Kit returned to the black couch, reeking of pot, and began eating a flattened corn muffin from her purse. Sheila shot her a look of amazement and Kit glared back at her. She took another bite of the greasy yellow muffin and a man walked in. He removed his collared black coat and looked pensively about the room, tugging off his leather gloves. “Hi,” he said. “I’m Ned.”
Kit smiled, her mouth packed.
He stared at her and she tensed with embarrassment, knowing that he was comparing her face to the one he had seen on the Internet, a photo in which she sat posed on the arm of a beige sofa with the stricken look of a woodland creature in captivity. Kit hated to have her photo taken. The fact of one moment being yanked from all the other moments scared her. It was the same fear when people stared at her, much as Ned was doing. Her fear looked fresh and clearly he found this attractive. She seemed unaccustomed to it—unable to hide it—which suggested that she had not been a prostitute for very long. To Kit, Ned looked a little desperate. Like someone on Judge Judy, fighting for old furniture. She watched as he counted out ten twenties on Sheila’s desktop, then wiped his nose with the back of his hand. Sheila led them to a square bedroom with scuffed white walls and brown carpeting. Once she’d shut the door, Ned removed his suit jacket and the two sat on the edge of the bed.
“What was your name? Tammy?”
“It’s Tonya,” she said, crossing her legs. “So what are you into?”
“I’m not going to touch you.” Ned pressed his temples. “But I’d like you to get undressed.”
Kit nodded absently. Her eyes were bloodshot and her thoughts floated somewhere near the ceiling. Ned leaned his face toward her neck, as if about to plant a kiss there, but instead took a sniff.
“Your hair smells like pot,” he said. “And like that big piece of cake you were eating.”
Kit turned in alarm. “It was a corn muffin.”
He smiled oddly. “You should be careful, eating all the muffins you want. You’ll get fat.”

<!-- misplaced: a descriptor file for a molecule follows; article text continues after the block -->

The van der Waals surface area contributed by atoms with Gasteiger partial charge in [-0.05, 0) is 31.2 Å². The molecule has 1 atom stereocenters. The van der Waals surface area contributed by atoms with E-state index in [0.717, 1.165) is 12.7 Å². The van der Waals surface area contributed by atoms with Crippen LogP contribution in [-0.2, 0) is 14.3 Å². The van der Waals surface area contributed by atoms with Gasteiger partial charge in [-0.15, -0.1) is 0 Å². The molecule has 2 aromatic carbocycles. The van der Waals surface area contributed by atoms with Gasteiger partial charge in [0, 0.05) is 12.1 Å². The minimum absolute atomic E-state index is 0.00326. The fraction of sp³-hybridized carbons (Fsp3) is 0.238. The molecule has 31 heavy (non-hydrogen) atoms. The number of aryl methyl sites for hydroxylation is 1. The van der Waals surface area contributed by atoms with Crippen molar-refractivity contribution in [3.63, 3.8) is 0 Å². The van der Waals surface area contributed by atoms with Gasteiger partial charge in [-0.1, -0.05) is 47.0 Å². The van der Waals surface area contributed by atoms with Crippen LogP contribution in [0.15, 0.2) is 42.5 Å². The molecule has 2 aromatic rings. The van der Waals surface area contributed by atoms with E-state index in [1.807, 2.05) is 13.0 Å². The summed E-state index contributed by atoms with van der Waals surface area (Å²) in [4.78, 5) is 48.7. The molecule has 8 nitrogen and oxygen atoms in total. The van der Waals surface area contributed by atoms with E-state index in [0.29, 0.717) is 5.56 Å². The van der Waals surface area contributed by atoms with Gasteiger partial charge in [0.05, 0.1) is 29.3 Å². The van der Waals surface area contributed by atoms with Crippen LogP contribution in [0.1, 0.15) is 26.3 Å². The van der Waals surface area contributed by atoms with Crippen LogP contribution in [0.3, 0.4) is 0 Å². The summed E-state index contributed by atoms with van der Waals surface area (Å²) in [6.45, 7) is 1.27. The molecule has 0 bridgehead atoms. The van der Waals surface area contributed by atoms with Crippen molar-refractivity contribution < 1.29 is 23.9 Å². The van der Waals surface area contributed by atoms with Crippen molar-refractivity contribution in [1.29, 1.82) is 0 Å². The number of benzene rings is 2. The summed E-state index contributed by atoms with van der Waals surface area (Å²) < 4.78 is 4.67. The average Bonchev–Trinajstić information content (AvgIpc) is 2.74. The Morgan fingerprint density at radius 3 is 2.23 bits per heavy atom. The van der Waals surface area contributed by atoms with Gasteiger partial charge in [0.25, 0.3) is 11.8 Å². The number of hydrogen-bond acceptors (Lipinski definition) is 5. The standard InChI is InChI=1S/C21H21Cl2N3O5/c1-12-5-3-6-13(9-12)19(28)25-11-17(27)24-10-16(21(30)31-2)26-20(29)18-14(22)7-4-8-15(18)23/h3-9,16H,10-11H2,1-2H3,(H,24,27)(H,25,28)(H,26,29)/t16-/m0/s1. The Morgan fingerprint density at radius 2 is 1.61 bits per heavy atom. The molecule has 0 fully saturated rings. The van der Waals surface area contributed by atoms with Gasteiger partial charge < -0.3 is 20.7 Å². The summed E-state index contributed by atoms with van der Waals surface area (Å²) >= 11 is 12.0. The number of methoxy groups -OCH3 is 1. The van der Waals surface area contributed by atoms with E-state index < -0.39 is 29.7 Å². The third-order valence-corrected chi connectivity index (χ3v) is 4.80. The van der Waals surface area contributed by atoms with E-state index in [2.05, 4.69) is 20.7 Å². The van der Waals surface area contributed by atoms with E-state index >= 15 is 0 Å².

“No I won’t,” she frowned. “Not if I tried. No one in my family is fat.” It was absolutely true. They were a bunch of beanpoles with long feet and sunken faces. Ugly, Kit thought. But uglier was his smile and his warning. His wish for her not to eat. For her to remain locked in a single state of attractiveness, like a woman in a painting, with no body fat or smells, nothing to say.
Kit could smell Ned too. Strong cologne with the scent of his underarms screaming behind it, a bright, beer-like tang. She tried to imagine the women who loved his smell. A wife. Daughters. Possibly girlfriends. These women were lurking in the private lives of even the ugliest men she saw. Ned was neither ugly nor handsome. He had the sort of face that there had to be hundreds of. A pale white oval with a slight shine. Small eyes and a largish nose.
“I bet you drink a lot too,” he said, still smiling foolishly.
“Youth is an incredibly buoyant medium,” he mused. “What you can do at twenty you can’t do at forty.”
“So you’re forty?”
Kit undressed. She lay on the bed with shining eyes, like some dog awaiting the strange and particular abuse of its owner. Ned stripped down to his boxers and stood alongside the bed, staring down at her.
“You are so stoned,” he said.
“Not so much,” she said.
“Yes you are. You’re barely here at all. It’s like you’re dead.”
Kit felt a flash of panic pass through her eyes and knew he’d caught it. Ned was right. She was completely stoned. And because of this, certain things in the room appeared huge. The pink-flowered Kleenex box. The pump bottle of generic lube. Ned’s oily, egg-like head.
Kit was arranged facedown on the bed. She shut her eyes and Ned rocked into the quiet space between his hands. “I think you like this,” he said, which was what they all said.
She fell into a partial sleep. Dreamless brown darkness closed around her. She heard her heart beat. It was like a fist pounding at the bottom of a swimming pool. Ned groaned. He came onto her buttocks and she woke, a dull hate glowing inside her. She stood and wiped off her butt cheeks with a tissue. “Are you married?”
“Does she know you come here?”
“I think she does.”
“And it doesn’t bother her?”
“She has a very good life,” he said. “She’s not gonna go and fuck that up.” He lay down on the bed next to her.